The goal of this study is to introduce and empirically test the effectiveness of a new and viable integrated model of peasant agricultural land use. This new model is based on maximum-likelihood (sometimes referred to as entropy maximization) principles. A maximum-likelihood model of peasant agricultural land use results in a mixture of the traditional deterministic and probability approaches. It mixes a deterministic representation of the agroeconomic environment with a probabilistic approach to the peasant farmer's agricultural land-use decision-making behavior. The result is a model grounded both upon sound economic principles and on recognition of the behavioral component in the agricultural land-use decision-making process by peasant farmers."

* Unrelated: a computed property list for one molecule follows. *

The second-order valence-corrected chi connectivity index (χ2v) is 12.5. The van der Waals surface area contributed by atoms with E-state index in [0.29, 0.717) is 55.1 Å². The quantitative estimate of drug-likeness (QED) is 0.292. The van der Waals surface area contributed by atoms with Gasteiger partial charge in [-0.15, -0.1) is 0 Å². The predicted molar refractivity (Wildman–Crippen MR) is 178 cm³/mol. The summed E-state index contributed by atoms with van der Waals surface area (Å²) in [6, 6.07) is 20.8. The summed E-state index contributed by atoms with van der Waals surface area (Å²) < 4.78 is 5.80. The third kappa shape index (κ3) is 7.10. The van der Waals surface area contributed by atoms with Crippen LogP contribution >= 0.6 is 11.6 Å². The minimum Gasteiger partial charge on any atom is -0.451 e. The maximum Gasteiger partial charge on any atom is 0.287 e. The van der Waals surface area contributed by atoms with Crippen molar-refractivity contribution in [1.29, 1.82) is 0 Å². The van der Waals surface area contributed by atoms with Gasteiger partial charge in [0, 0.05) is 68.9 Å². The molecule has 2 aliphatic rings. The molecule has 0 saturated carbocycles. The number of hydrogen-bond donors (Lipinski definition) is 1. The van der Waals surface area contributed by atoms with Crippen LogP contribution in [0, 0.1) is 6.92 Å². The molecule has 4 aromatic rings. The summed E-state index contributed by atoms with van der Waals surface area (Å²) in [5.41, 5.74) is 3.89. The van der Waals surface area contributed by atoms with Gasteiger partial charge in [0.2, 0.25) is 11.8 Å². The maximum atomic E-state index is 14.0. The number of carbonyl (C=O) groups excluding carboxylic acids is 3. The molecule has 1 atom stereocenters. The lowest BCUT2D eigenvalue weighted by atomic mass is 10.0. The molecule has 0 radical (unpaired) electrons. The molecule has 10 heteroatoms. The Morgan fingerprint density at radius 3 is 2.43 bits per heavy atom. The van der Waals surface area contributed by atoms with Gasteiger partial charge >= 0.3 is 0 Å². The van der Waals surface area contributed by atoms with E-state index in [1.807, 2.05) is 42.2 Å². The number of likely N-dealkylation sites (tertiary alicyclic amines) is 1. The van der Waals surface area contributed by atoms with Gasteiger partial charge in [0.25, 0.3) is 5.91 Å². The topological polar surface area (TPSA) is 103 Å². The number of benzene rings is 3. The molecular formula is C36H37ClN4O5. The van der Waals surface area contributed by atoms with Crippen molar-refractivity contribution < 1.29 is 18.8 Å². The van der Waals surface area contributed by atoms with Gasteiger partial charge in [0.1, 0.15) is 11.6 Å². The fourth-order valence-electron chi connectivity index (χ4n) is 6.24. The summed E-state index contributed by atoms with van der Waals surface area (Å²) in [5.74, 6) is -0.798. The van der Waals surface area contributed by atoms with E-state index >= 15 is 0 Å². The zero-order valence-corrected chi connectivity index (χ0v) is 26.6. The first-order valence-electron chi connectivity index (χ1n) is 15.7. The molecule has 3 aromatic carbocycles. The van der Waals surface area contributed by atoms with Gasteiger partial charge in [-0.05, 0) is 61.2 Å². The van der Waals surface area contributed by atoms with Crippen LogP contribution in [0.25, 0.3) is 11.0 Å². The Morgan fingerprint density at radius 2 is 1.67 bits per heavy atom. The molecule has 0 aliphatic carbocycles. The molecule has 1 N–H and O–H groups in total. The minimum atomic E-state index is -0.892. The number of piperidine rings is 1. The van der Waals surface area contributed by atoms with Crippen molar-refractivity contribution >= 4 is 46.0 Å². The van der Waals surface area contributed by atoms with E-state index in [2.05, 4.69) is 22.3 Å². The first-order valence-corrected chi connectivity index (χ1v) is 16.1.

The study's organization "revolves around the general approach to constructing and testing a mathematical model"; thus, after "a review of the problems and potentialities associated with the two traditional approaches to modeling peasant agricultural land use, the economic approach and the behavioral approach," the study sets forth "two hypotheses: first, that . . . the most appropriate manner in which to construct an accurate model of peasant agricultural land use is through an integrated approach; second, that an integrated approach can be embodied within a maximum likelihood methodology. This second hypothesis is developed further . . . by the use of several illustrative examples and a discussion concerning the principles that characterize a maximum-likelihood land-use model. . . . The definitions and assumptions embodied within a maximum-likelihood agricultural land-use model are described . . . [and] also compared to the definitions and assumptions of other mathematical models, in particular, the von Th